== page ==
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. Last Updated: 07/27/2016

Spain Arrests 2 More Amid New Threat

MADRID -- Spanish authorities Monday announced two more arrests in the Madrid train bombings as a purported letter from al-Qaida threatened more attacks that would "make blood flow like rivers" in Spain.

After a weekend siege in suburban Madrid in which four or five suspected train bombers blew themselves up rather than give in to capture, a handful of suspected accomplices remained at large.

"There could have been a series of Holy Week bombings, probably starting this weekend," a source close to the investigation said Monday, adding that police were unsure how much of an arsenal remained in the fugitive bombers' hands.

Investigators were analyzing a letter purportedly sent by Osama bin Laden's Islamic militant network to newspaper ABC that threatened more bombings unless Spain withdraws troops from Iraq and Afghanistan.

"If our demands are not satisfied, we declare war and we swear by Almighty God that we will turn your country into an inferno and we will make blood flow like rivers," the letter said, according an ABC Spanish translation.

"In principle, the letter is given certain credibility, although the analysis is not yet complete," an Interior Ministry spokesman said Monday. "We believe it could have been sent by people directly involved in recent events."

The letter claimed responsibility for the March 11 attacks as well as a bomb planted on a high-speed rail line and defused on Friday. It said a previous truce with Spain ended as of midday Sunday.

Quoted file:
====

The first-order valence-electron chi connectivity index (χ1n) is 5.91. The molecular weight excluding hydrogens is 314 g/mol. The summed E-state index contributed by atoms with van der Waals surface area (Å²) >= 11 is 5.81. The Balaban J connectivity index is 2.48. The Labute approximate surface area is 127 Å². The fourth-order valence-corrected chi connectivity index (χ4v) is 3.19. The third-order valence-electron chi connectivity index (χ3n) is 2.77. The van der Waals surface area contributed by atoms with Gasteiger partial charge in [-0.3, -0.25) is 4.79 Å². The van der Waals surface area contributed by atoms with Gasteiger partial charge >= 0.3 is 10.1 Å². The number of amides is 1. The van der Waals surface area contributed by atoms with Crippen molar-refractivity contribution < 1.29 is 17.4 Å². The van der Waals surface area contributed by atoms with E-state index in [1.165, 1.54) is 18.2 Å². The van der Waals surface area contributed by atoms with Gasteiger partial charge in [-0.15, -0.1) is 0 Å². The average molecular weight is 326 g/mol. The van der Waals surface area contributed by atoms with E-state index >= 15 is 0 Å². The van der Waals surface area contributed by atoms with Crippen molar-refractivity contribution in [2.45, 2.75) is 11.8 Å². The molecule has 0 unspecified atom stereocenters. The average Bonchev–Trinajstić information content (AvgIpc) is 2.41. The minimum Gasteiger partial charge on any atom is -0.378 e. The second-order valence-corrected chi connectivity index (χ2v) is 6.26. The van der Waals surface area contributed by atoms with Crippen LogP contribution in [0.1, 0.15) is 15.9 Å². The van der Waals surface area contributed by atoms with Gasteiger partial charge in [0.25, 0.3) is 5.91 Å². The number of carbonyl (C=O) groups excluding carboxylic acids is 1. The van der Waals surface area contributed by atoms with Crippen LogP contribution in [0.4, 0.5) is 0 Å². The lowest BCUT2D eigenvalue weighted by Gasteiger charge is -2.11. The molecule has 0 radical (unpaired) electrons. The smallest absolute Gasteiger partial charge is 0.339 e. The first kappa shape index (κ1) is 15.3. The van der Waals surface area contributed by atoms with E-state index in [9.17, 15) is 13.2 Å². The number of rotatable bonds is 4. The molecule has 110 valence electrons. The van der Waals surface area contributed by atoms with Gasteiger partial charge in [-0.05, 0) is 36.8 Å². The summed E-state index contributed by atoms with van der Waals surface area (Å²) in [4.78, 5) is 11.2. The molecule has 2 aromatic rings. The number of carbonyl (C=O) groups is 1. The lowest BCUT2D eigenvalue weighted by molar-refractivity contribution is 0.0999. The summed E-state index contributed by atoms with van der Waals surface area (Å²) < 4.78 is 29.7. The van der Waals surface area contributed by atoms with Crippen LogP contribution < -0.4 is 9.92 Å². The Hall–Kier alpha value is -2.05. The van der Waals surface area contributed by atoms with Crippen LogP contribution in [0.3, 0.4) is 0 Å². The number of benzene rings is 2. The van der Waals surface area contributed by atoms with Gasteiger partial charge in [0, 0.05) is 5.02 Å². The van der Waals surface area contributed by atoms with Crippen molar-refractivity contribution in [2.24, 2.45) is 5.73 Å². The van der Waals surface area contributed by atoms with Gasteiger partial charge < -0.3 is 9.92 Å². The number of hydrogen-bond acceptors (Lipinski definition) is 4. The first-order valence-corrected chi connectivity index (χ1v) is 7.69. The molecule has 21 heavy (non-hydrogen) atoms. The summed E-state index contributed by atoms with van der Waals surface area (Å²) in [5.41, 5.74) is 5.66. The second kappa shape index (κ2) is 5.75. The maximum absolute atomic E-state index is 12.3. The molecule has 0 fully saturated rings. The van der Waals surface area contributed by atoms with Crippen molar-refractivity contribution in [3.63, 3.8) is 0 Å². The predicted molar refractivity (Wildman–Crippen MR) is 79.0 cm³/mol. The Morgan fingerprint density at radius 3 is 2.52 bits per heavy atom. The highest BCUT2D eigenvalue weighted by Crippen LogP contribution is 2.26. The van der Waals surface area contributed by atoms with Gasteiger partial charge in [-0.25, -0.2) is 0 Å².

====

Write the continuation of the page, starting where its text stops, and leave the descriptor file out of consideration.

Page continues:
The latest arrests took place Saturday, one in the Madrid suburb of Fuenlabrada and the other in the Spanish territory of Ceuta on the north coast of Africa, a court official said. That took the number of suspects in custody to 17.

No information was available on their identities, nationalities or the role they were thought to have played in the bombing.

Interior Minister Angel Acebes said investigators would also step up their search for a possible mastermind or financier outside Spain with links to al-Qaida who may have ordered the March 11 attacks that killed 191 people.

Madrid police patrolled the Madrid metro system Monday for the first time, a job normally left to private guards.

"Guaranteeing the safety of public transport is an absolute priority right now," Mayor Alberto Ruiz-Gallardon said.

Spaniards marked five minutes of silence at midday to honor the special police agent who was killed in the weekend suicide bomb in the Madrid suburb of Leganes. A peace demonstration was called for Leganes on Monday night.

The interior ministry confirmed Monday that train bomb suspect Jamal Ahmidan, one of six men for whom arrest warrants had been issued last week, was among those killed in Saturday's blast.

Two others had already been identified, including the suspected ringleader, dubbed "El Tunecino," or The Tunisian.

Besides the suicide bomb in Saturday's siege, at least two other bombs were packed in sport bags in the apartment, and the body of one man recovered from a swimming pool was wearing an explosive belt of the type used by Palestinian suicide bombers.